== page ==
ADDISON, Joseph (1672-1719), of Bilton, Warws. and Holland House, Kensington

Published in The History of Parliament: the House of Commons 1715-1754, ed. R. Sedgwick, 1970
Available from Boydell and Brewer



1708 - 20 Dec. 1709
11 Mar. 1710 - 17 June 1719

Family and Education

b. 1 May 1672, 1st s. of Lancelot Addison, D.D., dean of Lichfield, by Jane, da. of Nathaniel Gulston, D.D., rector of Wymondham, Leics.,1 sis. of William Gulston, D.D., bp. of Bristol. educ. Amesbury, Salisbury and Lichfield grammar schools and Charterhouse 1686; Queen’s, Oxf. 1687; demy at Magdalen, Oxf. 1689-97, fellow 1697-1711; travelled abroad 1699-1703. m. 9 Aug. 1716, Charlotte, da. and h. of Sir Thomas Middleton, 2nd Bt., of Chirk Castle, Denb., wid. of Edward Rich, 6th Earl of Warwick and 3rd Earl Holland, 1da. suc. fa. 1703.

Offices Held

M.P. [I] 1709-13.

Commr. of appeals in excise 1704-8; under-sec. to Sir Charles Hedges, M.P., sec. of state for the south, 1705-6; sec. to Lord Halifax on his mission to the United Provinces and Hanover Apr.-Aug. 1706; under-sec. to Earl of Sunderland, sec. of state for the south, 1706-9; sec. to Earl of Wharton, ld. lt. [I], 1708-10; P.C. [I] 1709; keeper of recs. in Dublin castle 1709-June 1719; sec. to lords justices Aug.-Sept. 1714; sec. to Earl of Sunderland, ld. lt. [I], Sept. 1714-Aug. 1715; ld. of Trade Dec. 1715-July 1717; P.C. 16 Apr. 1717; sec. of state, southern dept., Apr. 1717-Mar. 1718.


Joseph Addison, the essayist and poet, came from a Westmorland family settled in Maulds Meaburn since the 16th century. Under Queen Anne he was secretary to several of the Whig junto and, by his writing, took a full part in the political warfare against the Tories. He was the principal contributor to Sir Richard Steele’s Tatler and, with Steele, owned the Spectator, with which his name is chiefly associated. Brought into Parliament for Lostwithiel but unseated on petition next year, he was returned in March 1710 on Lord Wharton’s interest at a by-election for Malmesbury, which he continued to represent till his death.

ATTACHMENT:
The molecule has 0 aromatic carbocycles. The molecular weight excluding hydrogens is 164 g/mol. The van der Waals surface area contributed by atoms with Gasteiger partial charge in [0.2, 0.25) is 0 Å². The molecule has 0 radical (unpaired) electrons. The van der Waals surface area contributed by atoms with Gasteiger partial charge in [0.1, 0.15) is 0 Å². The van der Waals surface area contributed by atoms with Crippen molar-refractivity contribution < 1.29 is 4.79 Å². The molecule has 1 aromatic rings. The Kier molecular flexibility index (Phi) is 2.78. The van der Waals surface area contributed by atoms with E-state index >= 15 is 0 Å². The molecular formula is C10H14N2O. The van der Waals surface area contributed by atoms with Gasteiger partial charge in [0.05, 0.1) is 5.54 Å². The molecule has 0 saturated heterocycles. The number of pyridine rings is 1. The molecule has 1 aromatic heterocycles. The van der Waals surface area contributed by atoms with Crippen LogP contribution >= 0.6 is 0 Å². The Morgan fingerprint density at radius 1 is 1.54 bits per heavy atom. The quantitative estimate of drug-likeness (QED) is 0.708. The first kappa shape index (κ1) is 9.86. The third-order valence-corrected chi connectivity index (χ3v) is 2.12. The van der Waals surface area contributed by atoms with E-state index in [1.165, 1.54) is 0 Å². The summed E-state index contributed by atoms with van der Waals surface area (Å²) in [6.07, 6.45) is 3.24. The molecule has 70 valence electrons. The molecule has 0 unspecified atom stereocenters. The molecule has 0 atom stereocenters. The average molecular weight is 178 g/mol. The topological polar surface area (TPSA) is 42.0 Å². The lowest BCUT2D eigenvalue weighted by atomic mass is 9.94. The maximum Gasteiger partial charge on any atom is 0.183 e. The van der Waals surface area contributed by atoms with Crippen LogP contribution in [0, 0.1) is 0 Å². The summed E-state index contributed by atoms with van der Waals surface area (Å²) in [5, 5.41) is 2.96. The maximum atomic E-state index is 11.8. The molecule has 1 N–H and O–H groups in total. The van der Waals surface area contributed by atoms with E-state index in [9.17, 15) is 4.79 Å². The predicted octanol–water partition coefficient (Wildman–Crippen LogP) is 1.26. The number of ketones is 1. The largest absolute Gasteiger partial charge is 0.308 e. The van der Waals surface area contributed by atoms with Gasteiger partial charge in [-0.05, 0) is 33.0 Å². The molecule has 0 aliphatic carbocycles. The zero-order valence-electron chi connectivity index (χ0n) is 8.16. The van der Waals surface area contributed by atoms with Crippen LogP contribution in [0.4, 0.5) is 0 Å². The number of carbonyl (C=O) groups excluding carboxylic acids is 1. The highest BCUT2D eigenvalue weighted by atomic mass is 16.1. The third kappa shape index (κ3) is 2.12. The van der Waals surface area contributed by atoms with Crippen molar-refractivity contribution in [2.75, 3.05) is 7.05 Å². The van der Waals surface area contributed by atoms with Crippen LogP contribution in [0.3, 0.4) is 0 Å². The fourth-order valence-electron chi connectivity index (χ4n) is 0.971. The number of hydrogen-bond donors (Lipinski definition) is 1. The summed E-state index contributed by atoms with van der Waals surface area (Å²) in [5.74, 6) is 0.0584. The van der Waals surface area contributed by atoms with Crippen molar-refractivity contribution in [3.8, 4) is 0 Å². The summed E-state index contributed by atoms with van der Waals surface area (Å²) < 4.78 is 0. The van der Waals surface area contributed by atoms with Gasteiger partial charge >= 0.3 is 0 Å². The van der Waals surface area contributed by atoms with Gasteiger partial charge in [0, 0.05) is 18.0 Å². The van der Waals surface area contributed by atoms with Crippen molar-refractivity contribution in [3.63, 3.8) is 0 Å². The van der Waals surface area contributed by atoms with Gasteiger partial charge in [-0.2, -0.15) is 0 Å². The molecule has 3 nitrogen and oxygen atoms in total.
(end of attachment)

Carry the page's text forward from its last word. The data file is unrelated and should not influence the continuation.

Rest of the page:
No speech of his has been recorded. He is said to have made one attempt to speak in the Commons, but to have been so abashed by the cries of ‘Hear him! Hear him!’ that he subsided onto the bench speechless, never to try again.2 When he was given the important post of secretary to the lords justices at the time of the Hanoverian succession, his name was rumoured as a possible secretary of state,3 but he did not receive the expected preferment, nor was his patron, Lord Halifax, able to obtain for him either the secretaryship of the Treasury or a place at the board of Trade. Addison wrote to Halifax on 30 Nov. 1714:

I shall not trouble your Lordship with my resentments of the unhandsome treatment I have met with from some of our new great men ... but must beg leave to express my gratitude to your Lordship for the great favour you have shown me ... Young Craggs told me ... that his Majesty, though he did not think fit to gratify me in this particular, designed to give me a recompense for my service under the lords justices ... Since I find I am never to rise above the station in which I first entered upon public business (for I now begin to look upon myself like an old sergeant or corporal), I would willingly turn my secretaryships, in which I have served five different masters, to the best advantage I can: and as your Lordship is the only patron I glory in ... I hope you will honour me with your countenance in this particular. If I am offered less than a thousand pounds, I shall beg leave not to accept it since it will look more like a clerk’s wages than a mark of his Majesty’s favour ... I believe I am the first man that ever drew up a Prince of Wales’s preamble without so much as a medal for my pains.4